A CASUAL fan watching the second baseman or shortstop settle under a lazy pop-up and hearing the umpire shout, "Infield fly!" could be pardoned for thinking it was a silly and extraneous comment. Obviously, it is an infield fly.
In this case, though, the words are not exactly what they seem. So for those not steeped in the rule book, an explanation is in order.
The rule in question states that an infield fly is a fair fly ball (not including a line drive or an attempted bunt) which can be caught by an infielder with ordinary effort, when first and second bases, or first, second, and third, are occupied with less than two out. When the umpire declares an infield fly, the batter is automatically out, and the regular rules on a fly ball apply to all base runners.
The reason for this rule, while perhaps not obvious to the uninitiated, should be quite clear to the regular follower of the game. Its main purpose is to prevent the defensive team from making a travesty of the game by intentionally dropping pop-ups.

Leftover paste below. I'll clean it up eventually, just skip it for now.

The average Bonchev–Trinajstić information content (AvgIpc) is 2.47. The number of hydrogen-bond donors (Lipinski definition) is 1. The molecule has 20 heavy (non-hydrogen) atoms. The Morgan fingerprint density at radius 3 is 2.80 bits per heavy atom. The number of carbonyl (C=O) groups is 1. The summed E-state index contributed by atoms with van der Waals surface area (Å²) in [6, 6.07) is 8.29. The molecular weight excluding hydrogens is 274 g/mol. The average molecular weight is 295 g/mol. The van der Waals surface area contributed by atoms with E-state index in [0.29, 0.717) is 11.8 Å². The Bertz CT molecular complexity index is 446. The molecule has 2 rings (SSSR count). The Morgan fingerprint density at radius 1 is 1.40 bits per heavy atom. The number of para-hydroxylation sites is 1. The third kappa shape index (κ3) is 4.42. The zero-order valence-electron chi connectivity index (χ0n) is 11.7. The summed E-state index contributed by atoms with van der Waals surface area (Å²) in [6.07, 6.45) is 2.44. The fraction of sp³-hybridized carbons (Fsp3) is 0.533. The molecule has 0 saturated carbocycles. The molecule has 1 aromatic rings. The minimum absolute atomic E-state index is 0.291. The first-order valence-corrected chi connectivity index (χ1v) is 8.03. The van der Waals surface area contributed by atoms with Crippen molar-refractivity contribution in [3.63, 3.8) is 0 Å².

Without the infield fly rule, this is exactly what would happen - and with great regularity - since the defense would have nothing to lose. Whenever there is a catchable ball in the air, the base runners have to stay close to their bags to avoid being put out. Thus the defense knows that it is going to get at least one out in either of these cases: Catch the ball and the batter is out; or let it drop, pick it up, and throw to an advanced base for a forced out.
There are all sorts of possible incentives to take the latter course. For one thing, if the infielders were quick enough, they might be able to create a double play (even a triple play would be a theoretical possibility). Another motive would be if a fast runner was on base and a slow one at the plate: Catch the pop-up and the runner stays on while the batter is retired. But on a force out, you take the fast runner off the base paths in favor of the slow one.
For all of these reasons, the defense would be strongly motivated to let pop-ups fall whenever there were runners on base with less than two out.
And it is for exactly this reason - to prevent such trickery and the fiascoes it could create - that the infield fly rule was put into effect.